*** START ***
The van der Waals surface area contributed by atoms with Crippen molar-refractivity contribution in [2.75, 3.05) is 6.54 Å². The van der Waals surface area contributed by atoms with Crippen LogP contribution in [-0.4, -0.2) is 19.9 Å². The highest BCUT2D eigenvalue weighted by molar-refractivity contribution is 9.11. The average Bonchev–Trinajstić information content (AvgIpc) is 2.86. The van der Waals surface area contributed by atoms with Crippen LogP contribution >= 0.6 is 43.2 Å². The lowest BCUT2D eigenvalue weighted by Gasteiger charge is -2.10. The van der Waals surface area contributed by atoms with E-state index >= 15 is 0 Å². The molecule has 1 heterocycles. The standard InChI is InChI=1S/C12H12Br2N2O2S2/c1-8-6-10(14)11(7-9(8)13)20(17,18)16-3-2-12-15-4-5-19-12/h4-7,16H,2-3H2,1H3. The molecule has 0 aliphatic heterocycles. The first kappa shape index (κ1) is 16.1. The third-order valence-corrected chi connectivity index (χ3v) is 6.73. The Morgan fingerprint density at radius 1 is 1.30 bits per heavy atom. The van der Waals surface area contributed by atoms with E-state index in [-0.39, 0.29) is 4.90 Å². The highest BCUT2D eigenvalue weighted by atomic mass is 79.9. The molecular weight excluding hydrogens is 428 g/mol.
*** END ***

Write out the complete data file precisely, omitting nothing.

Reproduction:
The van der Waals surface area contributed by atoms with Crippen molar-refractivity contribution in [2.75, 3.05) is 6.54 Å². The van der Waals surface area contributed by atoms with Crippen LogP contribution in [-0.4, -0.2) is 19.9 Å². The highest BCUT2D eigenvalue weighted by molar-refractivity contribution is 9.11. The average Bonchev–Trinajstić information content (AvgIpc) is 2.86. The van der Waals surface area contributed by atoms with Crippen LogP contribution >= 0.6 is 43.2 Å². The lowest BCUT2D eigenvalue weighted by Gasteiger charge is -2.10. The van der Waals surface area contributed by atoms with E-state index >= 15 is 0 Å². The molecule has 1 heterocycles. The standard InChI is InChI=1S/C12H12Br2N2O2S2/c1-8-6-10(14)11(7-9(8)13)20(17,18)16-3-2-12-15-4-5-19-12/h4-7,16H,2-3H2,1H3. The molecule has 0 aliphatic heterocycles. The first kappa shape index (κ1) is 16.1. The third-order valence-corrected chi connectivity index (χ3v) is 6.73. The Morgan fingerprint density at radius 1 is 1.30 bits per heavy atom. The van der Waals surface area contributed by atoms with E-state index in [-0.39, 0.29) is 4.90 Å². The highest BCUT2D eigenvalue weighted by atomic mass is 79.9. The molecular weight excluding hydrogens is 428 g/mol.